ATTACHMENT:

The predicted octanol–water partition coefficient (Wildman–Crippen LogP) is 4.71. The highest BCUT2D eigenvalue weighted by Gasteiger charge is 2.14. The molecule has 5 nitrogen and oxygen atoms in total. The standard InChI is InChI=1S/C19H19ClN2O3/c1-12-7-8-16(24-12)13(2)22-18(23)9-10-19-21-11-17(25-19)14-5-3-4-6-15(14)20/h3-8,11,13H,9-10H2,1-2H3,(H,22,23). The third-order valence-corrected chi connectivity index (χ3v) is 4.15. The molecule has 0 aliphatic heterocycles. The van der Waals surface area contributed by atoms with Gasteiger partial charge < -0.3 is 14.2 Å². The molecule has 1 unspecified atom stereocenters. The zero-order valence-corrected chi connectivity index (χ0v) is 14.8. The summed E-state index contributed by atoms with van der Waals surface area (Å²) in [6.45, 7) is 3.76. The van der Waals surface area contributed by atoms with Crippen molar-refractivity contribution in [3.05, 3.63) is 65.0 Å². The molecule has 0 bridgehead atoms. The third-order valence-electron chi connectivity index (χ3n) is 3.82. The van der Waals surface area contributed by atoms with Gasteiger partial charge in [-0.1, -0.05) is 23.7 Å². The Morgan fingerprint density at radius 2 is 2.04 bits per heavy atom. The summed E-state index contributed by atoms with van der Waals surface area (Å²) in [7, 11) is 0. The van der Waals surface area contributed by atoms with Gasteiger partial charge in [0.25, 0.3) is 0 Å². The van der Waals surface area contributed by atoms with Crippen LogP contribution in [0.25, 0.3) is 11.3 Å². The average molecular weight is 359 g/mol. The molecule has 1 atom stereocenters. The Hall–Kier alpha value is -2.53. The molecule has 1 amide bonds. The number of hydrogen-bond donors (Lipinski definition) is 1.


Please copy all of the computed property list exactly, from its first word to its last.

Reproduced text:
The predicted octanol–water partition coefficient (Wildman–Crippen LogP) is 4.71. The highest BCUT2D eigenvalue weighted by Gasteiger charge is 2.14. The molecule has 5 nitrogen and oxygen atoms in total. The standard InChI is InChI=1S/C19H19ClN2O3/c1-12-7-8-16(24-12)13(2)22-18(23)9-10-19-21-11-17(25-19)14-5-3-4-6-15(14)20/h3-8,11,13H,9-10H2,1-2H3,(H,22,23). The third-order valence-corrected chi connectivity index (χ3v) is 4.15. The molecule has 0 aliphatic heterocycles. The van der Waals surface area contributed by atoms with Gasteiger partial charge < -0.3 is 14.2 Å². The molecule has 1 unspecified atom stereocenters. The zero-order valence-corrected chi connectivity index (χ0v) is 14.8. The summed E-state index contributed by atoms with van der Waals surface area (Å²) in [6.45, 7) is 3.76. The van der Waals surface area contributed by atoms with Crippen molar-refractivity contribution in [3.05, 3.63) is 65.0 Å². The molecule has 0 bridgehead atoms. The third-order valence-electron chi connectivity index (χ3n) is 3.82. The van der Waals surface area contributed by atoms with Gasteiger partial charge in [-0.1, -0.05) is 23.7 Å². The Morgan fingerprint density at radius 2 is 2.04 bits per heavy atom. The summed E-state index contributed by atoms with van der Waals surface area (Å²) in [7, 11) is 0. The van der Waals surface area contributed by atoms with Gasteiger partial charge in [0.25, 0.3) is 0 Å². The van der Waals surface area contributed by atoms with Crippen LogP contribution in [0.25, 0.3) is 11.3 Å². The average molecular weight is 359 g/mol. The molecule has 1 atom stereocenters. The Hall–Kier alpha value is -2.53. The molecule has 1 amide bonds. The number of hydrogen-bond donors (Lipinski definition) is 1.